Sam Beau Patrick has been working with children and health since ’87. As a specialist in nutrition, she loves educating children and their parents about the power of food and self-nourishment – and one of her favorite lessons started with a bottle of Coke.

In 2016, I was on an outing to Wet’n’Wild when I noticed the over-the-top promotions for Coke. It wasn’t just the ads – I saw a child, aged around two, drinking a bottle of Coke, as were all of his siblings. He acted out, the result of an obvious sugar surge, and his mum started yelling obscenities. One of her biggest threats: “I’m not going to give you any more Coke.”

I became determined, in my own little ripple pond of influence, to show parents and kids that the sugar in Coke is crazy high – way too high to be given to children.

Coke and other soft drinks like it can lead to a surge in blood sugar levels, and a corresponding surge in insulin. It can also lead to an increase in testosterone, fat, irritability, brain fog, aggression and acne, among other things. Sugar can cause hormone imbalances.

So, when I was asked to talk about food with my son’s class, I decided to conduct a little experiment.

It was quite insightful to see how wriggly nine to 10-year-olds are in the morning. Their beautiful teacher said, “they are a very enthusiastic bunch and often call out. Please forgive them.”

I asked my first big question of the day: “What did everyone have for breakfast? CALL IT OUT! “

I was bombarded with:

  • Weetbix
  • Eggs on Toast
  • Toast
  • Pizza (three children had this)
  • Cereal
  • Chocolate
  • MacDonalds
  • And nothing….

So, with such a wide range of carb-rich foods ingested and such a wriggly bunch of children, I set to work.

I wanted to demonstrate through exploration – their own exploration – that many foods have hidden sugars. And when we eat lots of sugar at once, we must burn it off with exercise, otherwise, it makes us wriggly, irritable, demanding for more and can ultimately get us into trouble.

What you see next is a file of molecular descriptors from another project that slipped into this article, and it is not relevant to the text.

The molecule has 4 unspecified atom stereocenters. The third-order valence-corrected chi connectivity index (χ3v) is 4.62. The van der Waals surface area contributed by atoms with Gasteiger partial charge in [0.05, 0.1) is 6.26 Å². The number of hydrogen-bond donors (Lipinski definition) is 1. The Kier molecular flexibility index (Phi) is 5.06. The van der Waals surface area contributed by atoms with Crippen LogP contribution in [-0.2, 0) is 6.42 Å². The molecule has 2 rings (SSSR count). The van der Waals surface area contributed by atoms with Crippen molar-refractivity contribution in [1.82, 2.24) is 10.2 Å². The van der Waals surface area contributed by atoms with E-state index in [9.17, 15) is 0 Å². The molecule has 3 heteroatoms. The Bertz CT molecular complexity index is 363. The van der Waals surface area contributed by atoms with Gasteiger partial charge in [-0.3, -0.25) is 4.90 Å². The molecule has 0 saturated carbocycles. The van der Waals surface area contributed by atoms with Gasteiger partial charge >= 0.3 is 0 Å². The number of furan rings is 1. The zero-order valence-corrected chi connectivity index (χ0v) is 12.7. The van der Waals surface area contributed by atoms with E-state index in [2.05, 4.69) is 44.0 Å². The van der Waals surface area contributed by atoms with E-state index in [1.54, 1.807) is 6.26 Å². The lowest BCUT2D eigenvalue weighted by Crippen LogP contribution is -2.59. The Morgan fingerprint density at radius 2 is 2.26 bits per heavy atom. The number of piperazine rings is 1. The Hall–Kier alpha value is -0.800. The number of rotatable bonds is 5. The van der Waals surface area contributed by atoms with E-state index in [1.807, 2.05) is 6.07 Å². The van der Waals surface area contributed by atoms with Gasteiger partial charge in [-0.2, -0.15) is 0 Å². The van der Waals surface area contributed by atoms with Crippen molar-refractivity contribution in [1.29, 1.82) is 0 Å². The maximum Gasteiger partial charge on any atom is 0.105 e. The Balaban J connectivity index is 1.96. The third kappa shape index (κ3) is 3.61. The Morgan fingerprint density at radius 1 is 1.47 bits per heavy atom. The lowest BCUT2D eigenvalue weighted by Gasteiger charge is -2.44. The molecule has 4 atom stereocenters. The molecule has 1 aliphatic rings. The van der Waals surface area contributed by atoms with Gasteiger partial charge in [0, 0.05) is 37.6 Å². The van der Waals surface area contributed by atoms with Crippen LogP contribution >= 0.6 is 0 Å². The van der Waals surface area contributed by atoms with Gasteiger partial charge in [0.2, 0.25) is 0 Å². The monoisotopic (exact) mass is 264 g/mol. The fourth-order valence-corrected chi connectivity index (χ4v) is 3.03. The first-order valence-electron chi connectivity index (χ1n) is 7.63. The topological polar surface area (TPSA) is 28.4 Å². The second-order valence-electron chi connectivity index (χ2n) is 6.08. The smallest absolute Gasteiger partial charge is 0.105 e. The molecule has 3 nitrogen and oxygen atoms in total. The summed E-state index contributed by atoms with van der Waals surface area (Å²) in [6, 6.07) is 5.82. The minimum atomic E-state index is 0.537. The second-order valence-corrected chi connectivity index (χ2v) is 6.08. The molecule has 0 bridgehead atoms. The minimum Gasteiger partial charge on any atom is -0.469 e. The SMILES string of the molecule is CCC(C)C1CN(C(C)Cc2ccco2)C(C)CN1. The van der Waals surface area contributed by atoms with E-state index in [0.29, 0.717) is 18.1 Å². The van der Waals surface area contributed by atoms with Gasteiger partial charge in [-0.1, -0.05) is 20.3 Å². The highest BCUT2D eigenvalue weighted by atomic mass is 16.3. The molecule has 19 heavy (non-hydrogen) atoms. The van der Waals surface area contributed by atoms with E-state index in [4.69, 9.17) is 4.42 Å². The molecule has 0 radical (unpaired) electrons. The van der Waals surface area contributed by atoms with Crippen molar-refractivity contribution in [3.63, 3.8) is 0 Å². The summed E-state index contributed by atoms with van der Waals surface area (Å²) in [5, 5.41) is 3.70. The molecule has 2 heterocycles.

“Who wants to know more?” I asked. Surprisingly, everyone did.

We discussed the good effects of sugars (carbs) and the negative ones: irritability, sleepiness, cloudy thinking, low energy, weight gain. Then, we set to work measuring the sugar in foods.

I explained the food ingredients label, how to read the amount of sugar per serve and per 100g. They all got it.

Then I explained that one teaspoon equals five grams of sugar, and we split into groups. With two to three pupils in each group we counted the amount of sugar in each product.

We measured carrots, muffins, broccoli, popcorn, Snickers bar, an apple, and a can of Coke.

They had strict instructions to handle the “white poison” sugar with care.

Meticulously – at least, as much as nine-to-10-year olds’ fine motor skills would allow – the children measured out the sugar in each product. We swapped around and tried a few others.

The kids were like popcorn.

“Oh WOW, check out the coke. It has 13 teaspoons of sugar!”

“Check out the carrots, they only have one teaspoon! I am going to eat these all the time!”

The unprompted responses were great.

After our experiment we talked more about sugar and ideal foods for ‘brain break’ (like morning tea).

Carrots, broccoli sticks, snow peas are all better choices for brain break, while muffins, Coke and chocolate should be eaten WAY less, they decided.

WOW. My job was done.


How can you teach your kids about nutrition at home? Try these ideas from around the web…

Super Healthy Kids turns a nutritious snack into a fun game with this ‘roll the dice’ approach to making a healthy smoothie // try it here

Introducing children to the idea that our dental health is directly influenced by our nutrition is no mean feat, which is why we love this game by Fairy Poppins so much // try it here

Craftulate shares this simple game for introducing children to different fruits and veggies – because they’re more likely to try them when they know what they are! // try it here

Sugar, Spice and Glitter make trying new, healthy foods into a fun competition with this board game // Try it here

Put the decision making power into your children’s hands with this idea from True Aim Education // Try it here


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